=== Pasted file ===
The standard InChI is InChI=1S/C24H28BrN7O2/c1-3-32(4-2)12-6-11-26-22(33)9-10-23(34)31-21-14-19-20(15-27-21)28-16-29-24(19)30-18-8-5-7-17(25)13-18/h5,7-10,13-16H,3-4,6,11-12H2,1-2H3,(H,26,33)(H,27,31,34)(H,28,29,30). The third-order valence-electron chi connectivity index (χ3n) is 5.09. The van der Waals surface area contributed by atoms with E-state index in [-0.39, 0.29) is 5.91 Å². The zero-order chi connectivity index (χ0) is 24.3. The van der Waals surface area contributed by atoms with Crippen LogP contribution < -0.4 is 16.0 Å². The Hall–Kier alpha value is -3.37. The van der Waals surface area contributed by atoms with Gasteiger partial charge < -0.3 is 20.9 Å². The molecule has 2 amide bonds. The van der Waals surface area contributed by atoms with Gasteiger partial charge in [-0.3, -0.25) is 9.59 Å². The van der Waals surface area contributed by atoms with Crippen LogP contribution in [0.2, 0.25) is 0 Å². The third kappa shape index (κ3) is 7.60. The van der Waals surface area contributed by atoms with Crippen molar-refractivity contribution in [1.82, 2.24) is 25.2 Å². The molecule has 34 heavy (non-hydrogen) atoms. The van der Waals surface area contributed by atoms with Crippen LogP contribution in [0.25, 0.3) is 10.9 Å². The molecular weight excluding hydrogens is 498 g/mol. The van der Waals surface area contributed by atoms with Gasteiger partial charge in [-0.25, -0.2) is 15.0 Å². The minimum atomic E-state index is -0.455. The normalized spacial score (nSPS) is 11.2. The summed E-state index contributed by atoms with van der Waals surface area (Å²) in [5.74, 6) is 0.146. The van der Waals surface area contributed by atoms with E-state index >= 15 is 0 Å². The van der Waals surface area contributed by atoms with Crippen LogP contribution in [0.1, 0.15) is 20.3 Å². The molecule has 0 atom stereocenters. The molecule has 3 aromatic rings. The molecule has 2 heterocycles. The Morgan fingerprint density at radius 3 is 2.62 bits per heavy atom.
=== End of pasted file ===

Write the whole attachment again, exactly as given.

The standard InChI is InChI=1S/C24H28BrN7O2/c1-3-32(4-2)12-6-11-26-22(33)9-10-23(34)31-21-14-19-20(15-27-21)28-16-29-24(19)30-18-8-5-7-17(25)13-18/h5,7-10,13-16H,3-4,6,11-12H2,1-2H3,(H,26,33)(H,27,31,34)(H,28,29,30). The third-order valence-electron chi connectivity index (χ3n) is 5.09. The van der Waals surface area contributed by atoms with E-state index in [-0.39, 0.29) is 5.91 Å². The zero-order chi connectivity index (χ0) is 24.3. The van der Waals surface area contributed by atoms with Crippen LogP contribution < -0.4 is 16.0 Å². The Hall–Kier alpha value is -3.37. The van der Waals surface area contributed by atoms with Gasteiger partial charge < -0.3 is 20.9 Å². The molecule has 2 amide bonds. The van der Waals surface area contributed by atoms with Gasteiger partial charge in [-0.3, -0.25) is 9.59 Å². The van der Waals surface area contributed by atoms with Crippen LogP contribution in [0.2, 0.25) is 0 Å². The third kappa shape index (κ3) is 7.60. The van der Waals surface area contributed by atoms with Crippen molar-refractivity contribution in [1.82, 2.24) is 25.2 Å². The molecule has 34 heavy (non-hydrogen) atoms. The van der Waals surface area contributed by atoms with Crippen LogP contribution in [0.25, 0.3) is 10.9 Å². The molecular weight excluding hydrogens is 498 g/mol. The van der Waals surface area contributed by atoms with Gasteiger partial charge in [-0.25, -0.2) is 15.0 Å². The minimum atomic E-state index is -0.455. The normalized spacial score (nSPS) is 11.2. The summed E-state index contributed by atoms with van der Waals surface area (Å²) in [5.74, 6) is 0.146. The van der Waals surface area contributed by atoms with E-state index >= 15 is 0 Å². The van der Waals surface area contributed by atoms with Crippen LogP contribution in [0.1, 0.15) is 20.3 Å². The molecule has 0 atom stereocenters. The molecule has 3 aromatic rings. The molecule has 2 heterocycles. The Morgan fingerprint density at radius 3 is 2.62 bits per heavy atom.